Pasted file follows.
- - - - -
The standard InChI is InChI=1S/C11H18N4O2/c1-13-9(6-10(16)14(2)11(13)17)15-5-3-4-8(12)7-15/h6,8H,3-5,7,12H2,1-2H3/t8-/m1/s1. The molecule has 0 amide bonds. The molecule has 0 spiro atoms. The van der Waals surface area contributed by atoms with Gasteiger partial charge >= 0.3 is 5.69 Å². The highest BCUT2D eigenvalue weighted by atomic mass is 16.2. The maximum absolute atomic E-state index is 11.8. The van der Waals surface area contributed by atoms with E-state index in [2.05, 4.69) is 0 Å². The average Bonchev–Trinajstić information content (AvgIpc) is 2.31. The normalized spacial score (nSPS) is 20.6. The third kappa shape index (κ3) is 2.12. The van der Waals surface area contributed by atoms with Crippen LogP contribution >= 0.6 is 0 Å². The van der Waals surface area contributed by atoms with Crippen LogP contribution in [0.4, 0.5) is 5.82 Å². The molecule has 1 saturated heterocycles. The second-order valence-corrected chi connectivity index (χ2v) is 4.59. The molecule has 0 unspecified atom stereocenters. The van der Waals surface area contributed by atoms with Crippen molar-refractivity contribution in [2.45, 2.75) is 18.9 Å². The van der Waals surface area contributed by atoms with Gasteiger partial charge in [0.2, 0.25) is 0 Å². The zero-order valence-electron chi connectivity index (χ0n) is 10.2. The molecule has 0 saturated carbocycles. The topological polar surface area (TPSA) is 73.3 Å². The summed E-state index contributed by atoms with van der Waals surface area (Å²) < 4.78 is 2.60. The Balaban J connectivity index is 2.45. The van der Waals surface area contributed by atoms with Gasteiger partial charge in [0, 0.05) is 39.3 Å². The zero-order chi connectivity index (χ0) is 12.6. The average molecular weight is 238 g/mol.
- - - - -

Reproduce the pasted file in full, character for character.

The standard InChI is InChI=1S/C11H18N4O2/c1-13-9(6-10(16)14(2)11(13)17)15-5-3-4-8(12)7-15/h6,8H,3-5,7,12H2,1-2H3/t8-/m1/s1. The molecule has 0 amide bonds. The molecule has 0 spiro atoms. The van der Waals surface area contributed by atoms with Gasteiger partial charge >= 0.3 is 5.69 Å². The highest BCUT2D eigenvalue weighted by atomic mass is 16.2. The maximum absolute atomic E-state index is 11.8. The van der Waals surface area contributed by atoms with E-state index in [2.05, 4.69) is 0 Å². The average Bonchev–Trinajstić information content (AvgIpc) is 2.31. The normalized spacial score (nSPS) is 20.6. The third kappa shape index (κ3) is 2.12. The van der Waals surface area contributed by atoms with Crippen LogP contribution >= 0.6 is 0 Å². The van der Waals surface area contributed by atoms with Crippen LogP contribution in [0.4, 0.5) is 5.82 Å². The molecule has 1 saturated heterocycles. The second-order valence-corrected chi connectivity index (χ2v) is 4.59. The molecule has 0 unspecified atom stereocenters. The van der Waals surface area contributed by atoms with Crippen molar-refractivity contribution in [2.45, 2.75) is 18.9 Å². The van der Waals surface area contributed by atoms with Gasteiger partial charge in [0.2, 0.25) is 0 Å². The zero-order valence-electron chi connectivity index (χ0n) is 10.2. The molecule has 0 saturated carbocycles. The topological polar surface area (TPSA) is 73.3 Å². The summed E-state index contributed by atoms with van der Waals surface area (Å²) < 4.78 is 2.60. The Balaban J connectivity index is 2.45. The van der Waals surface area contributed by atoms with Gasteiger partial charge in [0, 0.05) is 39.3 Å². The zero-order chi connectivity index (χ0) is 12.6. The average molecular weight is 238 g/mol.